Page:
A total of 320 patients of T2DM were screened, out of which 202 eligible patients were enrolled in the study. The age of the patients ranged from 24 years to 60 years with mean age of 50.63 ± 09.37 years. Females comprised 48% of study population. Most of the patients (64%) belonged to rural area and 95% were married [Figure 1] and [Figure 2]. Majority 187 (92.5%) of patients were either matriculate or graduate and more than half of the patients 129 (63.9%) were farmers [Figure 3] and [Figure 4]. Maximum number of 162 (80.2%) patients belonged to joint families and only 40 (19.8%) patients belonged to nuclear families. Out of 202 patients, most of the 146 (72.3%) patients belonged to middle socioeconomic class and 56 (27.7%) patients belonged to lower socioeconomic class [Figure 5]. Out of the 202 patients, 118 (58.4%) patients had psychiatric comorbidity. Depression was the most common psychiatric comorbid illness present in 85 (41.9%) patients [Figure 6].
In present study, the crude prevalence of psychiatric comorbidity especially depression was higher in the higher age group (>50 years = 20.5%, [Table 1]); however, it was not statistically significant (P-value >0.05). Various psychiatric morbidities were higher in females as compared to males [Table 2], similar trend was seen in farmers as well [Table 3] but were statistically not significant. There was no significant relation between psychiatric illness and marital status [Table 4].
In the present study, the prevalence of psychiatric comorbidity especially depression was higher in patients who suffered from DM for a longer duration (>10 years) compared to other patients (<10 years, [Table 5]).
|Table 5: Relationship between psychiatric comorbidity and clinical variables|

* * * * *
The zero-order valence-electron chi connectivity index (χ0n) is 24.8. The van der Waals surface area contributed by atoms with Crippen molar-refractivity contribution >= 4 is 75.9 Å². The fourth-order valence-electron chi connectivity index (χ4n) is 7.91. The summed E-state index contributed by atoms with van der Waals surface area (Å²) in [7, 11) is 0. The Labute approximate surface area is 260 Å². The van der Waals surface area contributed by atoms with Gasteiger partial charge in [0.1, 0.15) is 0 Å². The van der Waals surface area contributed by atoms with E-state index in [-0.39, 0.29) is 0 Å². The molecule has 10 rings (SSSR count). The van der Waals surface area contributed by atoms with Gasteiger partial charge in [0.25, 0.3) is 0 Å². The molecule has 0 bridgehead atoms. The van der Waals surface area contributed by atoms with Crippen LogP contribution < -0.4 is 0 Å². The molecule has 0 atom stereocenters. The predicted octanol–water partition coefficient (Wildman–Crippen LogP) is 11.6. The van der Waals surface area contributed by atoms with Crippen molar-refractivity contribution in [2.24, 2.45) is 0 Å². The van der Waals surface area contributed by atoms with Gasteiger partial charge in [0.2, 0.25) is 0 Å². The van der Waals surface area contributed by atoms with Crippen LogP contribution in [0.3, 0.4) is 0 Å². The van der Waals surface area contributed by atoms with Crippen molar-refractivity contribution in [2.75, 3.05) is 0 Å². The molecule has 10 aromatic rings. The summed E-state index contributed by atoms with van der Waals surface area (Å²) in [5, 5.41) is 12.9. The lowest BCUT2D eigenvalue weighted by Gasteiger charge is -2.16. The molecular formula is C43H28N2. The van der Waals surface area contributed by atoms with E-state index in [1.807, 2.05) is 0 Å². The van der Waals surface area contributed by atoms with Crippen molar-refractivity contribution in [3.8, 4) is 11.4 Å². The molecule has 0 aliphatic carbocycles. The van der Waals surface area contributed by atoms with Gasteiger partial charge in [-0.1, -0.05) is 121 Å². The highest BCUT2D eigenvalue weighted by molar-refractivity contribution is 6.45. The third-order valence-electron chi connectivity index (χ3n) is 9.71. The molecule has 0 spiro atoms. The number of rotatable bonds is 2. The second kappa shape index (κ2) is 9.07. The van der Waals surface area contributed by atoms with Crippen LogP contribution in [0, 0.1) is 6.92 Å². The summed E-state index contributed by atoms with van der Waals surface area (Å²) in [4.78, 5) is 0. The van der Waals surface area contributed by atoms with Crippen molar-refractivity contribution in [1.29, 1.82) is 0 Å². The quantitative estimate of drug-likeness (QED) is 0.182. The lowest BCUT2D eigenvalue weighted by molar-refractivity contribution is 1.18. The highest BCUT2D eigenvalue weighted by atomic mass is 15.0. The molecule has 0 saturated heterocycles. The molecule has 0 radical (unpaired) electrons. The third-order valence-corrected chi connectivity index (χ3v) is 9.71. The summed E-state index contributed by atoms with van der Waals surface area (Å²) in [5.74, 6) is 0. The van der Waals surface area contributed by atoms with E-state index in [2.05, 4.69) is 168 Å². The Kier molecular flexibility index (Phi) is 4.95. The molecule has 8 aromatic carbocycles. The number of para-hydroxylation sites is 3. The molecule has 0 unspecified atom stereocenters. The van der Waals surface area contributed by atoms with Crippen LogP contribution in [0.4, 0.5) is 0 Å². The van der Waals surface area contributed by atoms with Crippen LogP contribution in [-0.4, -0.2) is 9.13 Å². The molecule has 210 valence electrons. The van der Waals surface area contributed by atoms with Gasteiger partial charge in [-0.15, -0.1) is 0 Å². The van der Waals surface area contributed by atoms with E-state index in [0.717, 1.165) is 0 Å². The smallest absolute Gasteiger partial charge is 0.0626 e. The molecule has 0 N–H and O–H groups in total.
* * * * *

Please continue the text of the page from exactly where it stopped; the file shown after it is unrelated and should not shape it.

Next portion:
Click here to view
In the current study, psychiatric comorbidity especially depression was higher in patients having uncontrolled DM (HbA1c > 9) and also who were on insulin along with oral hypoglycemic medications [Table 6].
| Discussion|| |
The present study was the first of its kind in our state. A total of 320 patients were screened, out of which only 202 were eligible for the study. Mean age of patients in our study was 50.63 ± 09.37 years, which is similar to what has been observed in the prior studies., Majority of patients being in age group 40–60 years in several studies including our study can be explained by the fact that T2DM is very common in this age group. Similar to the previous studies from other parts of country, males (52.5%) and females (47.5%) were almost equally distributed. Since majority of patients in our state hail from rural background, our study also showed a similar pattern, 64.4% patients in the present study belonged to the rural background. Most of the patients (76.2%) were matriculate. Only three patients (1.5%) were illiterate. Similar patterns of literacy have been observed in the prior studies.,